The Tenth Circuit Court of Appeals has upheld a Utah county’s policy of initiating DUI prosecutions before the defendants’ blood alcohol tests have returned from the lab. Although this decision doesn’t directly affect Tennessee, our courts could easily rule the same way.
The case involved a Utah woman who was pulled over for an expired license plate. Although her speech was clear, her balance was normal and her eyes weren’t bloodshot, two officers claimed she smelled of alcohol and suspected she was drunk. She admitted having a single beer with lunch. One of the officers required her to undergo field sobriety tests and claims that she failed. She contends that the officer’s instructions were unclear and that the tests were performed improperly. She was not given the opportunity to take a portable breath test.
She was handcuffed and brought to the county jail for a blood test. Even though the test results wouldn’t be available for months, she was charged with DUI.
She was forced to spend two and a half months with DUI charges hanging over her head. When the test results were finally returned, they showed she had a blood alcohol content of only 0.01. Her DUI case was ultimately dismissed.
The woman sued for false arrest and malicious prosecution. First, she claims that the officers lacked probable cause to arrest her for DUI absent a positive result from a portable breath test. Second, she argues that the county had no right to prosecute her without the blood alcohol test results.
There were procedural issues that barred some of her claims, but the Tenth Circuit ruled against her. The officers and prosecutor had acted properly, and they were immune from the lawsuit anyway.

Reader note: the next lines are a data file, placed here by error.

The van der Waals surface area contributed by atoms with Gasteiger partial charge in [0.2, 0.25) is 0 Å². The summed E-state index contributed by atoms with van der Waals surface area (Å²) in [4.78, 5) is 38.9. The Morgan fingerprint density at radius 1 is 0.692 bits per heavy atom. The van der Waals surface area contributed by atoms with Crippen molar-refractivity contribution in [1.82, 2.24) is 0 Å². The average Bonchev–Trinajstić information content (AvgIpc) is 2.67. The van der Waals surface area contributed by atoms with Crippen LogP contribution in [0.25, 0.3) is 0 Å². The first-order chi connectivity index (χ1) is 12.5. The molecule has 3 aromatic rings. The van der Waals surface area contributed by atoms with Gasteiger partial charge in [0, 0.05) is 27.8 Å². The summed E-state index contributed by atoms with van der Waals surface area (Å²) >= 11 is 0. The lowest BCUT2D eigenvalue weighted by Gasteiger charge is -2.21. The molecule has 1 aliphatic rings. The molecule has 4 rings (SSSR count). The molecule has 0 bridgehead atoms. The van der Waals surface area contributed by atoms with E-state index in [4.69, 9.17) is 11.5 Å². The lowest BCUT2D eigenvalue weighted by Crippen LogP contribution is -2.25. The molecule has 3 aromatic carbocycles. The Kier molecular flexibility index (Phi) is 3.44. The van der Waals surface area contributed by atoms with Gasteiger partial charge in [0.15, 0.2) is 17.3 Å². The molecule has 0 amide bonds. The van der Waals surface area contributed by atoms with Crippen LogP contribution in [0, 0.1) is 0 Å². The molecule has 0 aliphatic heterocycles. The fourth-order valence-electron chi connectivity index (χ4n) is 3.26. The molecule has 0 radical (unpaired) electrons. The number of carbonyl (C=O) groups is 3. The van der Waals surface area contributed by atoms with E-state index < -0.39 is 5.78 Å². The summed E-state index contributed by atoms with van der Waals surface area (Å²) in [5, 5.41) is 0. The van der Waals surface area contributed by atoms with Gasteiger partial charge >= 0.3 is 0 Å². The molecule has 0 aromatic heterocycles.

In most jurisdictions including Tennessee, DUI prosecutions can go forward without blood alcohol tests. In such cases, the court considers the observations of the arresting officers and any other facts when determining whether the prosecution has proven DUI beyond a reasonable doubt.
Here, the woman admitted to having a beer, and Utah’s DUI standard is a low 0.05 percent. The officers’ claim that they smelled alcohol was sufficient for them to investigate the woman for DUI. The allegedly failed field sobriety tests provided sufficient evidence to support a DUI arrest and might have been enough for a conviction, if the county hadn’t dismissed the case.
As the woman points out in her suit, the county’s policy of prosecuting without waiting for the test results puts innocent people in the position of hiring defense attorneys even when they know their test results will be below the limit. That expense and trouble, however, was not enough to make the county’s actions unlawful.